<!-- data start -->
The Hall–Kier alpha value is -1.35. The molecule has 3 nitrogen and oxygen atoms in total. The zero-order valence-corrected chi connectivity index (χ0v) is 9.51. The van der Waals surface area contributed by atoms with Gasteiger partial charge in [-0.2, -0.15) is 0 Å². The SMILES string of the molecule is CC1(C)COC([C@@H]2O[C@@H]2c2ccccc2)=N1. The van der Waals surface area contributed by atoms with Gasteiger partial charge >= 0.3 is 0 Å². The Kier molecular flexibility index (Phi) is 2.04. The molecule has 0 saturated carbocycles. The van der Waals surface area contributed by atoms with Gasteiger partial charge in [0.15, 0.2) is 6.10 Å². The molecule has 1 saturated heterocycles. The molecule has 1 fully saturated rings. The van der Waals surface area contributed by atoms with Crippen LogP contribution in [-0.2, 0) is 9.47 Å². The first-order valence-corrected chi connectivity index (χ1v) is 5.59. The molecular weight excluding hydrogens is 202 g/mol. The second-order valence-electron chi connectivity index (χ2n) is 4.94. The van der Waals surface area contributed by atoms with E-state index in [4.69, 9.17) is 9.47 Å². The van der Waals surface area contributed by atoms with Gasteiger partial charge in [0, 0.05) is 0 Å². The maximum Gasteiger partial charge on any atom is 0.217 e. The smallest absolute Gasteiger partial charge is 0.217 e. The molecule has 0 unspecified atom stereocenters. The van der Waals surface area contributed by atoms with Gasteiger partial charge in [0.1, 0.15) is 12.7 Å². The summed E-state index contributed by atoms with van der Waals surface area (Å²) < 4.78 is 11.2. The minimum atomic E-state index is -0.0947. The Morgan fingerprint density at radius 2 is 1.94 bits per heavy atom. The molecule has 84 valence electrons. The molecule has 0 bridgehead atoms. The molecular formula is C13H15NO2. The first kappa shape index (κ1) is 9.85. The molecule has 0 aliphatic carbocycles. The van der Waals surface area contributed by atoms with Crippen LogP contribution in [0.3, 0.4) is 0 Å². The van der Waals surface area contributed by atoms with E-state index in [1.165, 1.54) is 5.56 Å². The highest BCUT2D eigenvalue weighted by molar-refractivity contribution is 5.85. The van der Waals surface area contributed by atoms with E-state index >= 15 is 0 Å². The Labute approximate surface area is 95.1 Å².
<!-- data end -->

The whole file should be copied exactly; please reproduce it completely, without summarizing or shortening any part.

The Hall–Kier alpha value is -1.35. The molecule has 3 nitrogen and oxygen atoms in total. The zero-order valence-corrected chi connectivity index (χ0v) is 9.51. The van der Waals surface area contributed by atoms with Gasteiger partial charge in [-0.2, -0.15) is 0 Å². The SMILES string of the molecule is CC1(C)COC([C@@H]2O[C@@H]2c2ccccc2)=N1. The van der Waals surface area contributed by atoms with Gasteiger partial charge >= 0.3 is 0 Å². The Kier molecular flexibility index (Phi) is 2.04. The molecule has 0 saturated carbocycles. The van der Waals surface area contributed by atoms with Gasteiger partial charge in [0.15, 0.2) is 6.10 Å². The molecule has 1 saturated heterocycles. The molecule has 1 fully saturated rings. The van der Waals surface area contributed by atoms with Crippen LogP contribution in [-0.2, 0) is 9.47 Å². The first-order valence-corrected chi connectivity index (χ1v) is 5.59. The molecular weight excluding hydrogens is 202 g/mol. The second-order valence-electron chi connectivity index (χ2n) is 4.94. The van der Waals surface area contributed by atoms with E-state index in [4.69, 9.17) is 9.47 Å². The van der Waals surface area contributed by atoms with Gasteiger partial charge in [0, 0.05) is 0 Å². The maximum Gasteiger partial charge on any atom is 0.217 e. The smallest absolute Gasteiger partial charge is 0.217 e. The molecule has 0 unspecified atom stereocenters. The van der Waals surface area contributed by atoms with Gasteiger partial charge in [0.1, 0.15) is 12.7 Å². The summed E-state index contributed by atoms with van der Waals surface area (Å²) < 4.78 is 11.2. The minimum atomic E-state index is -0.0947. The Morgan fingerprint density at radius 2 is 1.94 bits per heavy atom. The molecule has 84 valence electrons. The molecule has 0 bridgehead atoms. The molecular formula is C13H15NO2. The first kappa shape index (κ1) is 9.85. The molecule has 0 aliphatic carbocycles. The van der Waals surface area contributed by atoms with Crippen LogP contribution in [0.3, 0.4) is 0 Å². The van der Waals surface area contributed by atoms with E-state index in [1.165, 1.54) is 5.56 Å². The highest BCUT2D eigenvalue weighted by molar-refractivity contribution is 5.85. The van der Waals surface area contributed by atoms with E-state index >= 15 is 0 Å². The Labute approximate surface area is 95.1 Å².